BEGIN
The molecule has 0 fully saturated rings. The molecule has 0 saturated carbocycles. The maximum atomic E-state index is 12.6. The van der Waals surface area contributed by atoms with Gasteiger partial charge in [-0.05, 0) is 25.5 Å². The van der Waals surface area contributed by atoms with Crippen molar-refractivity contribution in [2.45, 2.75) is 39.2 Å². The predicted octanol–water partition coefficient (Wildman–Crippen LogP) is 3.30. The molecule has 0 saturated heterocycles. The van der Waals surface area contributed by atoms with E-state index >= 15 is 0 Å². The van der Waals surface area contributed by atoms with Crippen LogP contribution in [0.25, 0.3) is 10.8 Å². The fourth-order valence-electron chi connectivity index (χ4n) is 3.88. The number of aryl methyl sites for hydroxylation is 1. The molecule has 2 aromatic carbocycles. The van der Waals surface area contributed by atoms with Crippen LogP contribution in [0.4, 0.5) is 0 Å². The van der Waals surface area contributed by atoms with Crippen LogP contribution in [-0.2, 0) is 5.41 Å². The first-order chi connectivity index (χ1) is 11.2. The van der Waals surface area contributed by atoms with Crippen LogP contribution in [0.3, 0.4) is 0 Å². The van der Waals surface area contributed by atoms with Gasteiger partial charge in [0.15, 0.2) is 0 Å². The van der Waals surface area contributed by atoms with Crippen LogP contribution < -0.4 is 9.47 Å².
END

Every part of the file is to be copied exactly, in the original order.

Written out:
The molecule has 0 fully saturated rings. The molecule has 0 saturated carbocycles. The maximum atomic E-state index is 12.6. The van der Waals surface area contributed by atoms with Gasteiger partial charge in [-0.05, 0) is 25.5 Å². The van der Waals surface area contributed by atoms with Crippen molar-refractivity contribution in [2.45, 2.75) is 39.2 Å². The predicted octanol–water partition coefficient (Wildman–Crippen LogP) is 3.30. The molecule has 0 saturated heterocycles. The van der Waals surface area contributed by atoms with E-state index >= 15 is 0 Å². The van der Waals surface area contributed by atoms with Crippen LogP contribution in [0.25, 0.3) is 10.8 Å². The fourth-order valence-electron chi connectivity index (χ4n) is 3.88. The number of aryl methyl sites for hydroxylation is 1. The molecule has 2 aromatic carbocycles. The van der Waals surface area contributed by atoms with Crippen LogP contribution in [0.4, 0.5) is 0 Å². The van der Waals surface area contributed by atoms with Crippen LogP contribution in [-0.2, 0) is 5.41 Å². The first-order chi connectivity index (χ1) is 11.2. The van der Waals surface area contributed by atoms with Crippen LogP contribution in [0.3, 0.4) is 0 Å². The van der Waals surface area contributed by atoms with Gasteiger partial charge in [0.15, 0.2) is 0 Å². The van der Waals surface area contributed by atoms with Crippen LogP contribution < -0.4 is 9.47 Å².